I don’t have a lot of experience with web development or database, but I’ve been using Bubble for a while and am starting to use a lot of backend API workflows.
Does anyone else think it’s a little insane that when you delete a list of things, it can just give up after the first couple hundred items? Isn’t the idea of a computer you tell it to do something, and it does it? If Bubble is concerned about your capacity why doesn’t it at least delay the request and spread it out? Instead it just drops the whole task and doesn’t even warn you in anyway other than burying it in the server logs.
Instead I tried resorting to recursive workflows, and now the whole process runs really slow and I can see my apps CPU usage not even hitting 1%. But if I do multiple tasks in the workflow, and it starts the API workflow again the capacity can actually get too high again. Plus capacity apparently depends on Bubble’s own CPU usage depending on the time of day so it’s not even reliable.
Shouldn’t the “delete a list” action for example, just do it’s own internal recursive workflow at max speed, then auto-slow down (not completely give up) if there’s other CPU usage needed somewhere else in the app? Then it can guarantee the task actually gets done without "giving up?
This is a bit of a rant, but it blows my mind that an app built around a database can just forget about the task you gave it because someone else’s app also needs CPU time.
I had experienced something similar to this when building the last update for Better Uploader. If I hit 50 upload content server requests at once it would just give up without returning any errors. However, in my code I changed the synchronous function to an asynchronous await function that waits for each upload to finish, and then uploads the next. In my case, this didn’t affect performance since the files were allowed uploading to bubble are so small anyways and it’ll only handle one file at a time anyways.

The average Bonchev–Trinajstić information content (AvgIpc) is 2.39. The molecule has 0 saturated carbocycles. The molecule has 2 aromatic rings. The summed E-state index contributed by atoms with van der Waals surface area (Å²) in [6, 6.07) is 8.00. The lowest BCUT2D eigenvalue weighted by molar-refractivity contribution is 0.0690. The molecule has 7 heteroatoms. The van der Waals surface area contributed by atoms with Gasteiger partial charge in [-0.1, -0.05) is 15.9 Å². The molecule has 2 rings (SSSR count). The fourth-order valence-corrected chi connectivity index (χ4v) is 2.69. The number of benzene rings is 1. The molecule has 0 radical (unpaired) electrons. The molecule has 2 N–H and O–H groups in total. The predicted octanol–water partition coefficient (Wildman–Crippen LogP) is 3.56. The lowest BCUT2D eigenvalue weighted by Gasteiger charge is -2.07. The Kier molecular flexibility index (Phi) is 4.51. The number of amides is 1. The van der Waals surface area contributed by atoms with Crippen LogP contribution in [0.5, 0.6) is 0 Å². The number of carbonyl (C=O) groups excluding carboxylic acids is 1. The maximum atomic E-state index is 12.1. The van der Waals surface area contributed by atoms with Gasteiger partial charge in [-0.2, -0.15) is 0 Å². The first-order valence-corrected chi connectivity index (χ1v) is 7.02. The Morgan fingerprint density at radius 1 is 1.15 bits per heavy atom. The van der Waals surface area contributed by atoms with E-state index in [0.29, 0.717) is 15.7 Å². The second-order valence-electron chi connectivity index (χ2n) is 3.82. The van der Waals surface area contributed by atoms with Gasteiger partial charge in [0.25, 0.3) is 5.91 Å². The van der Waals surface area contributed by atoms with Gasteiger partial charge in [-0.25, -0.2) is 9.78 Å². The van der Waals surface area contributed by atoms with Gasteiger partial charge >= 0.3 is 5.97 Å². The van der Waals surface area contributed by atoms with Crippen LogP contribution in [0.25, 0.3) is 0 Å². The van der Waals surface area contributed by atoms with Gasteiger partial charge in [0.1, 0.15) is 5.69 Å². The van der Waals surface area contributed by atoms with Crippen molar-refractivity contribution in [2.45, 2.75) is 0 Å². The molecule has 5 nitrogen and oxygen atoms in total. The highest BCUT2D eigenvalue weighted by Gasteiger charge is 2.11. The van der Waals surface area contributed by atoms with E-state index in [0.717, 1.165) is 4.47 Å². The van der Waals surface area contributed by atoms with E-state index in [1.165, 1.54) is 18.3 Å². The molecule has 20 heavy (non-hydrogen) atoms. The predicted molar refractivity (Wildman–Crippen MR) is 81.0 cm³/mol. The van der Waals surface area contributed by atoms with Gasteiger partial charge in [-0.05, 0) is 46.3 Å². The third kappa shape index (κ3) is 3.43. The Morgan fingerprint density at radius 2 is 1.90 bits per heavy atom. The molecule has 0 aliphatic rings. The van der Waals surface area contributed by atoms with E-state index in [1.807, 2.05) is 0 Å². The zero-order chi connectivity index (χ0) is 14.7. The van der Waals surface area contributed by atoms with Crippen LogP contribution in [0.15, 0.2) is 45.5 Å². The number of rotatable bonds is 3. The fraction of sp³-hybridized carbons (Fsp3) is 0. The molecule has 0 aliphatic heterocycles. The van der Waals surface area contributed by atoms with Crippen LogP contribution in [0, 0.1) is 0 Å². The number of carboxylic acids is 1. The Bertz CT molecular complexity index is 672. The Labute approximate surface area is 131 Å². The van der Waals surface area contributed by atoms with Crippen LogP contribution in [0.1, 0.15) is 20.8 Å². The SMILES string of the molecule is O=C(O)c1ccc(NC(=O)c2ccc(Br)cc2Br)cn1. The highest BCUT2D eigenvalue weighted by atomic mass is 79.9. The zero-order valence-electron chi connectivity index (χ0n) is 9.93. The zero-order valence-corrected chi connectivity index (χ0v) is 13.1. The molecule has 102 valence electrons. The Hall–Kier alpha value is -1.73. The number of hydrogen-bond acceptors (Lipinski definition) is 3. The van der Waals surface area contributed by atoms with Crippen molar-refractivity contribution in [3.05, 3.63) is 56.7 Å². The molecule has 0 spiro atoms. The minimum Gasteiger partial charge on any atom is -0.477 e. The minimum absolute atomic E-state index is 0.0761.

There’s no documentation on this but I’ll suggest this to you. Remember, the server would give up only if I sent it 50 requests. Give this a try: hit it 49 times, then wait, and then hit it another 49 times and so on. I’m not sure how you’ll end up implementing this, but if this is the same limitation then it should work theoretically. Also, keep in mind this was in a plug-in environment so who knows if the limitation is the same.
Try it and get back to me because I’m really curious.
It is the giving up part that frustrates me. A platform that claims to be intuitive and robust should not just give up or stop. We are building production systems here, stopping can have severe implications.
Yea it’s really confusing to me, the API will throw an error saying “App too busy” then when it kills the process my apps usage goes to 0% usage. Which would’ve been a perfect time to just continue the task…